Differing control between locations may be due in part to more favorable bermudagrass growing conditions in North Carolina shortly after dazomet application. In contrast, Texas conditions were generally superior over the entire 10- to 11-month research period. In the short term, precipitation from June through September in North Carolina (21 inches water [53 cm]) totaled 118% of the 30-year average, whereas precipitation in Texas (7 inches water [18 cm]) totaled 53% of the 30-year average (data not shown). Because plots were not routinely irrigated following dazomet application, this may have created more favorable growth conditions for common bermudagrass in North Carolina than in Texas, which resulted in reduced efficacy in North Carolina. In the long term, warmer winter climatic conditions in Texas may have created more favorable conditions for common bermudagrass recovery. Bermudagrass dormancy commences when soil temperatures at a 4-inch (10-cm) depth fall below 50 F (10 C) (3). Average North Carolina soil temperatures were 43 F (6 C) in January and 45 F (7 C) in February, and bermudagrass dormancy was observed from December through February. Average Texas soil temperatures were 52 F (11 C) in January and 55 F (13 C) in February, and bermudagrass dormancy was not observed. An extended growing period in Texas may have created more favorable conditions for common bermudagrass regrowth.
Figure 4. Fluazifop + glyphosate (FLU + GLY) followed by tillage-incorporated dazomet (DAZ) application at 525 pounds a.i./acre (583 kilograms a.i./hectare) at 10 weeks after initial treatment in College Station, Texas, and 20 weeks after initial treatment in Raleigh, N.C.
Photos 4a-4b by Casey Reynolds; Photos 4c-4d by Travis Gannon
Lastly, it should be noted that the research presented here does not align with in situ management approaches, as plots were not re-established with a new turfgrass in the time frame within which a renovation project would typically be conducted. This could have created more favorable conditions for common bermudagrass regrowth by excluding plant competition from the subsequent turfgrass stand and ultimately reducing long-term dazomet efficacy. Future research is needed to determine optimal regrassing timing following dazomet application.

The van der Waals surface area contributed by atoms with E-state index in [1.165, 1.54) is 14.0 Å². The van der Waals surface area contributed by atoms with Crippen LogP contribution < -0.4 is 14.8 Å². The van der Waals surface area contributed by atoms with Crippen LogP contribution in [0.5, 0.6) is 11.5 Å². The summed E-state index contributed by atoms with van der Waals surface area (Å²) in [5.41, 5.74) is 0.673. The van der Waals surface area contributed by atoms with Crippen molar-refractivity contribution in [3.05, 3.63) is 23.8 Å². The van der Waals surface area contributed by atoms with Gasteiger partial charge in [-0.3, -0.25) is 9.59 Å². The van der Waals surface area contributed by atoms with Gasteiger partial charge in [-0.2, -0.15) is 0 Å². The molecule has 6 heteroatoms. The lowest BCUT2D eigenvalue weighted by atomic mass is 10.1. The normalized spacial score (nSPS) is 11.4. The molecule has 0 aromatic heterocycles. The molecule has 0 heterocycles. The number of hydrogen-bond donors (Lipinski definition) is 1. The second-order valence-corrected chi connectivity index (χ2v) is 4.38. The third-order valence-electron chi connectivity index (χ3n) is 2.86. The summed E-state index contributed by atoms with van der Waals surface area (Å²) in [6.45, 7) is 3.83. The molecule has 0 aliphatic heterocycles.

In our research locations in North Carolina and Texas, applying fluazifop + glyphosate before dazomet was required for acceptable bermudagrass control. At both locations, this pretreatment followed by tillage-incorporated dazomet at 525 pounds/acre — the maximum labeled rate for soil-incorporation on golf course fairways — resulted in < 10% bermudagrass cover at the final evaluation date (Figure 4). Tarping after tillage did not improve efficacy and, consequently, is not recommended for common bermudagrass renovations in order to save management resources and reduce potential worker exposure to dazomet. Three fluazifop + glyphosate applications resulted in < 5% cover at the final evaluation date and should be considered for renovations where effective dazomet treatment regimens are not feasible.
Overall, results from this research suggest golf course superintendents have a difficult yet fairly straightforward decision to make when choosing a bermudagrass control approach. Control is possible with three relatively cheap fluazifop + glyphosate applications (≈ $100 US/acre [≈ $247/hectare]), but the treatment duration is 42 to 56 days, and up to an additional 30 days are required before beginning to plant the new turfgrass (depending on planting method and species). Control is also possible at a higher price tag (≈ $3,500/acre [≈ $8,650/hectare]), but in a much shorter treatment duration of eight days, with one application of fluazifop + glyphosate made before the dazomet is applied. Even with recommended plant-back dates ranging from eight to 15 days (depending on the soil temperature) after dazomet application, substantial time savings are possible. This is an important consideration for golf courses, as revenue losses during the renovation period may be reduced given that the establishment period for the newly planted turfgrass can be substantially decreased. Ultimately, established common bermudagrass can be controlled cheaply or quickly, but not both.
The information in this paper was originally published as “Herbicide applications and incorporation methods affect dazomet efficacy on bermudagrass” by Matthew D. Jeffries, Travis W. Gannon, Casey W. Reynolds, Fred H. Yelverton and Charles A. Silcox in the December 2016 issue of HortTechnology.
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Matthew D. Jeffries is a graduate research technician, Travis W. Gannon is an assistant professor, and Fred H. Yelverton is a professor and extension specialist at North Carolina State University in Raleigh, N.C. W. Casey Reynolds is an assistant professor and extension specialist at Texas A&M Agrilife Extension Service in College Station, Texas.